Egypt and Israel enjoy close military collaboration, agree on the need to block Iran and sign gas deals. But the gap between cooperation between governments and complete normalization is still large
Egypt’s Urgent Matters Court is scheduled to hear on January 20 a petition to end the constitution’s two-term limit for the presidency.
“Eight years is too short a time to tackle the challenges Egypt faces,” states the petition filed in the Cairo court by an Egyptian lawyer.
If the court approves the proposed amendment to Article 140 of the constitution, it would go to the parliament for a vote, followed by a public referendum.
A presidential election is not due for another three years, but the petition is already raising a storm. Some 1,000 public figures have signed a counter-petition demanding that the court and parliament reject the amendment.
They say it is tantamount to “betraying the Arab Spring revolution and delivering a blow to democracy.” But political opposition is a hollow term in view of the complete influence wielded in parliament by Sissi’s supporters.
However, the real threat to Sissi comes from another legislature — the U.S. House of Representatives. An article in an appropriations act that passed in the House and is also supported in the Senate would slash over $300 million from the annual $1.3 billion aid package to Egypt. The demand, currently delayed by the government shutdown, is based on the violation of human rights in Egypt, the imprisonment of some 15 American citizens in Egyptian prisons and Egypt’s refusal to pay some $500,000 for the medical treatment of April Corley, a professional roller skater whose tour bus was bombed in Egypt’s Western Desert in 2015 in an errant Egyptian helicopter attack. Egypt maintains the tourists entered a war zone between Egyptian forces and terror organizations without coordination.
Also, a year and a half ago U.S. President Donald Trump withheld $195 million in military aid over suspicions that Egypt had violated trading sanctions on North Korea as well as a draconian Egyptian law restricting the activities of human rights organizations operating in the country. In July Trump released the funds, citing “steps Egypt has taken over the last year in response to specific U.S. concerns.” The trade with North Korea was stopped, but the organizations’ situation worsened.
Before the murder of journalist Jamal Khashoggi in October, no U.S. official demanded that Saudi Arabia improve the status of women in the kingdom. Turkey was subjected to a few sanctions that led to the release of American pastor Andrew Brunson, but it was not sanctioned for the arrests and persecution of journalists or civil rights activists.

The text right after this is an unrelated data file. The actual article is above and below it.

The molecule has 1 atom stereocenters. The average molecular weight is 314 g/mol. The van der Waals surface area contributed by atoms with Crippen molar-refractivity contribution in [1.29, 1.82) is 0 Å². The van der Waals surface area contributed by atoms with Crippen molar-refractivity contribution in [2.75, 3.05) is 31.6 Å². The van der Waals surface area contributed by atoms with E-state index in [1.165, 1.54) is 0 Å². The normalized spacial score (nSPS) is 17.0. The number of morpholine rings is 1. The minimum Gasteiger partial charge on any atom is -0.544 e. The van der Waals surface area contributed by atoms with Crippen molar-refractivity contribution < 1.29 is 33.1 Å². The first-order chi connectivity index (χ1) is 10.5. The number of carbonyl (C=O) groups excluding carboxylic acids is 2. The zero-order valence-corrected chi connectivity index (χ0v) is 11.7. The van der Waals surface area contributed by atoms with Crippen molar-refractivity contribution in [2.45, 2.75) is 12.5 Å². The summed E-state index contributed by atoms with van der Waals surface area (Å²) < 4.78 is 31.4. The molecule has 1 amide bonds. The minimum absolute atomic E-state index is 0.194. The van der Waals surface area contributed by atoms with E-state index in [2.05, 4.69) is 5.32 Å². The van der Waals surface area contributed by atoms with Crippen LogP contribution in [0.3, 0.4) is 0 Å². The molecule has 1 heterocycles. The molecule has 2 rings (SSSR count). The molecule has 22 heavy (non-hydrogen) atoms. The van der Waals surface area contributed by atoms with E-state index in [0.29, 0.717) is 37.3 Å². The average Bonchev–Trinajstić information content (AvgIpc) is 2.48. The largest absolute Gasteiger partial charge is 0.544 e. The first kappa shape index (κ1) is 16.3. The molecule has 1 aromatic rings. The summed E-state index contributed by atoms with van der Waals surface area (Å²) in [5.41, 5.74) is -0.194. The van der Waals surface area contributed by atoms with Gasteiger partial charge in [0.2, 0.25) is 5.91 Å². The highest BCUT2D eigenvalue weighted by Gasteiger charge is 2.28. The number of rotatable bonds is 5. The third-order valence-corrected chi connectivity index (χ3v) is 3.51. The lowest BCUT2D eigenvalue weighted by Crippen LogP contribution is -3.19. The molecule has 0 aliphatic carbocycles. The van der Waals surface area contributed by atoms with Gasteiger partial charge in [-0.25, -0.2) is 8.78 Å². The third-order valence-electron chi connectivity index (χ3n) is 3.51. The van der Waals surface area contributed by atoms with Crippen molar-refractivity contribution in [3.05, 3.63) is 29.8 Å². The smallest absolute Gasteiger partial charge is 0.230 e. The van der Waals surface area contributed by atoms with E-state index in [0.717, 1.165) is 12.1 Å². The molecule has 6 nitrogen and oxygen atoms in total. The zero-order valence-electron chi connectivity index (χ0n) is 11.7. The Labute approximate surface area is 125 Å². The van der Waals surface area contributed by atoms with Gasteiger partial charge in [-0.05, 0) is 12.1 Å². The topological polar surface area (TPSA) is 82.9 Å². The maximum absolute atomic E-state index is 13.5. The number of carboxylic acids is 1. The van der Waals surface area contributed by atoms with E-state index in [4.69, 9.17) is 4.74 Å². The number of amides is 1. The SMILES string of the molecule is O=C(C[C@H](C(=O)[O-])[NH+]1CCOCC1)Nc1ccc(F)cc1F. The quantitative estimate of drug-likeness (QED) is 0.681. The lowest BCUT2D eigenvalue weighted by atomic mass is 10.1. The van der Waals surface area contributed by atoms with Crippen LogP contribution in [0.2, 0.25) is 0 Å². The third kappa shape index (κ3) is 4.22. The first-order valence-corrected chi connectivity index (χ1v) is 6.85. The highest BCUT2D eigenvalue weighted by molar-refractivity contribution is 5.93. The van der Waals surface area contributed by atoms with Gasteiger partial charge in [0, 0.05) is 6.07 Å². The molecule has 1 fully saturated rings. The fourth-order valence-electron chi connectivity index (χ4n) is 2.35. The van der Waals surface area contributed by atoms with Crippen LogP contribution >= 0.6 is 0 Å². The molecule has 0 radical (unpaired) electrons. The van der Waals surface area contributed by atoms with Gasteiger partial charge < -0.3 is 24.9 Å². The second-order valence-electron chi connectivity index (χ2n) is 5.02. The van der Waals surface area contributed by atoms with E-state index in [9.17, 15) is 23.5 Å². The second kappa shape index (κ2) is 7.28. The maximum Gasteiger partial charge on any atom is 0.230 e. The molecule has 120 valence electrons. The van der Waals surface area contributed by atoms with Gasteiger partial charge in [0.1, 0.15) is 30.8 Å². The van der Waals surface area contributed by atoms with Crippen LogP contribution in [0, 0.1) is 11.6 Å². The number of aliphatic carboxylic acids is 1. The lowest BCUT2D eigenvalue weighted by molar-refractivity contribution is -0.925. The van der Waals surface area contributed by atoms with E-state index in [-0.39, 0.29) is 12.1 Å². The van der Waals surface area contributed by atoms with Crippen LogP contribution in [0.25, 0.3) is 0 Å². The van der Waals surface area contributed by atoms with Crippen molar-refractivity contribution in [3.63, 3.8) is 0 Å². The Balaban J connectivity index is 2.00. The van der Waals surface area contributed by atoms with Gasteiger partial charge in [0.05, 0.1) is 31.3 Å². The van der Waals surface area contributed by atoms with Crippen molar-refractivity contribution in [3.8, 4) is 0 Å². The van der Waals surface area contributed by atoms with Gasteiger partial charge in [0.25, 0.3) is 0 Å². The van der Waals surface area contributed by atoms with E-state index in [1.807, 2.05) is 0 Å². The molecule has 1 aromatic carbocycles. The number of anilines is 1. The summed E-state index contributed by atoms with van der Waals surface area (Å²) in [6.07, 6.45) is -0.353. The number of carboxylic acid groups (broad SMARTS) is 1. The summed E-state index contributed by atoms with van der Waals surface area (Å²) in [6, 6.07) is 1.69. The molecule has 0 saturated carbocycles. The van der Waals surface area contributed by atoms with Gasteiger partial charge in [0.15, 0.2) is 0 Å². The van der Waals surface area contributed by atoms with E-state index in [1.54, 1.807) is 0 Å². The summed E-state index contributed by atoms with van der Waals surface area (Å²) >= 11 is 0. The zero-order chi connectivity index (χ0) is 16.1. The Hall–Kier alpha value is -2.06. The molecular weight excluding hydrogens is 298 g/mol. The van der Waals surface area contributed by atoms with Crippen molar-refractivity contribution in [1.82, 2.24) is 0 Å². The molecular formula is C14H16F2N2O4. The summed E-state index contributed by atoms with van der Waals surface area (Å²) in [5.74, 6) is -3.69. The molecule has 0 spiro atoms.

The U.S. administration treated Egypt with elastic tolerance too, as long as no American citizens were involved. The human rights reports submitted by the State Department every year about Egypt are met with official responses of denial and rage. Egypt is familiar with this annual ritual but it seems that this year, mainly due to the expected cutback, it decided to take a step in the customary direction. This doesn’t mean new legislation or releasing political prisoners, estimated by human rights organizations in the tens of thousands, but hiring an American lobbying and PR firm to improve Egypt’s image in the United States.
In view of the American threats and pressures, one can understand Sissi’s statements in an interview broadcast on the CBS program “60 Minutes” on Sunday. He denied that there were political prisoners in Egypt. He did not order the injury or killing of demonstrators, and when Scott Pelly said the Sissi’s critics “claim that you have blood on your hands,” Sissi replied, “I can’t ask Egyptians to forget their rights or the police and civilians who died.”
Sissi also revealed for the first time that there is close military cooperation between Egypt and Israel in the war against terror groups in Sinai. He even said Egyptian fighter planes often cross the border to Israel as part of their activity in Sinai. The military cooperation with Israel was no secret to Egyptians, who had read about it in a number of media outlets long before the interview, but a statement made by Abdel Fattah al-Sissi himself is unprecedented.
This cooperation isn’t limited to military matters. Israel exercises its influence in the U.S. Congress for Egypt’s benefit, and much like Netanyahu lobbied for Saudi Crown Prince Mohammed bin Salman, he also acted to prevent the slashing of the aid to Egypt. Presumably this time too AIPAC will be activated to persuade Congress not to approve the cutback precisely for the reasons Sissi mentioned in the interview.
But an abyss lies between the military cooperation and normalization between Egypt and Israel. Just ask Mona Prince, a former English literature professor at Suez University, who was slapped with a lawsuit for “denying the Muslim state’s values” after meeting Israeli Ambassador David Govrin in the Cairo embassy. The suit, filed by a number of lawyers, described the meeting as “a crime and collaboration with the enemy of the Arab world and Egypt.”
Ten days after meeting Govrin, Prince said in an interview to Israel’s Arabic TV channel Makan 33 that her meeting with Govrin was intended to advance cultural normalization between Israel and Egypt. She was expelled from the Egyptian Writers Union for violating the ban on normalization with Israel, an amendment approved by the Egyptian administration.
Israel enjoys Egypt’s brokerage services in Gaza, agrees with it on the need to block Iran and Israeli gas companies sign agreements to export gas via Egypt. So Israel can argue this is the best one can get from the peace agreement at this time. The Israeli participation in the film festival, the international book fair in Cairo or cooperation in sports and journalism are negligible compared to the military cooperation.
By: Zvi Bar’el. The article was published in the Haaretz on 11 January 2019.